A Farmstead in Normandy

A Farmstead in Normandy

CHARLES JOHN WATSON (1846-1927)

A Farmstead in Normandy, France
signed, indistinctly inscribed and dated ‘Charles.J.Watson.to Mrs E; Guy Dawler, July 23rd 1917’
pencil, watercolour and bodycolour
7 x 9 in. (18 x 23 cm.)

PROVENANCE:
with Heather Newman, Gloucestershire

Charles John Watson (1846-1927) was the son of a Norwich carver, gilder and print-seller. His precocious talent was recognised by his family and, but for his father’s unexpected demise, he would have moved to London to pursue his artistic bent. Instead he took over his father’s business whilst developing his artistic skills in drawing, etching, engraving, watercolour and oil.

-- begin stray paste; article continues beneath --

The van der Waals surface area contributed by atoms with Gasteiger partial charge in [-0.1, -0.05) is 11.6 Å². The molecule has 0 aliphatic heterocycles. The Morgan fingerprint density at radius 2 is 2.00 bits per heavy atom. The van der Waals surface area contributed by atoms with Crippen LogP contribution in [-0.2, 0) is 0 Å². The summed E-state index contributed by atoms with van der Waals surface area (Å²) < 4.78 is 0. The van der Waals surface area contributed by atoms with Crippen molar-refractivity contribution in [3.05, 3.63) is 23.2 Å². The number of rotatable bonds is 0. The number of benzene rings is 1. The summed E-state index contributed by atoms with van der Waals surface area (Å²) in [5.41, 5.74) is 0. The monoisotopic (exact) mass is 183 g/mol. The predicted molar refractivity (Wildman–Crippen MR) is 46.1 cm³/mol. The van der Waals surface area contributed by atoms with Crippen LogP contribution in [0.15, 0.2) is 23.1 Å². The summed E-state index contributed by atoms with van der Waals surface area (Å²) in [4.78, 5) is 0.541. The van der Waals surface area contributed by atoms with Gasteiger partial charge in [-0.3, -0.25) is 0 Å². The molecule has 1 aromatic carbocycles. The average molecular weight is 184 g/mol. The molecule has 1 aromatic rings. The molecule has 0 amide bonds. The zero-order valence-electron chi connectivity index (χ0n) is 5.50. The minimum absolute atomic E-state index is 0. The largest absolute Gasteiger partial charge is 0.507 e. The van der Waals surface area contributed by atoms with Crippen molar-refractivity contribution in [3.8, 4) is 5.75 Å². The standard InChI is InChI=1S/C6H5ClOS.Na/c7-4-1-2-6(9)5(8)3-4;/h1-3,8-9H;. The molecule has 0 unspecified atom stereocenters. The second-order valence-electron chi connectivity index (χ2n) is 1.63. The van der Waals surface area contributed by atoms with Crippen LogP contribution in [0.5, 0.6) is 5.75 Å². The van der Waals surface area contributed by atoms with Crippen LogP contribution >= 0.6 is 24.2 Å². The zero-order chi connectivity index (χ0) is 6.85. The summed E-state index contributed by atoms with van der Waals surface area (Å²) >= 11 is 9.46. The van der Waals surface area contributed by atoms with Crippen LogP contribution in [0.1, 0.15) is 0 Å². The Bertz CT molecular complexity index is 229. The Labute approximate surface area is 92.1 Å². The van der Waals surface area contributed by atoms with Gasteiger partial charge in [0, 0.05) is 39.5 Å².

From 1872 Watson exhibited his work at various galleries, including the Royal Academy. He became a member of the Society of Painter-Etchers and Engravers, within a year of its foundation (1880) and was a regular contributor of works for many years thereafter. Despite his links with Norfolk, cemented by his founding – and subsequent presidency – of the Norwich Art Circle, Watson and his future wife, the artist Minna Bolingbroke, moved permanently to London in 1888. He set up his studio in Chelsea and enjoyed acclaim for his watercolours and etchings, inspired by his travels in France, Holland and Italy.

His work is to be found in many museums, including the Victoria and Albert Museum, the Castle Museum, Norwich and the City Art Galleries in Manchester and Aberdeen

France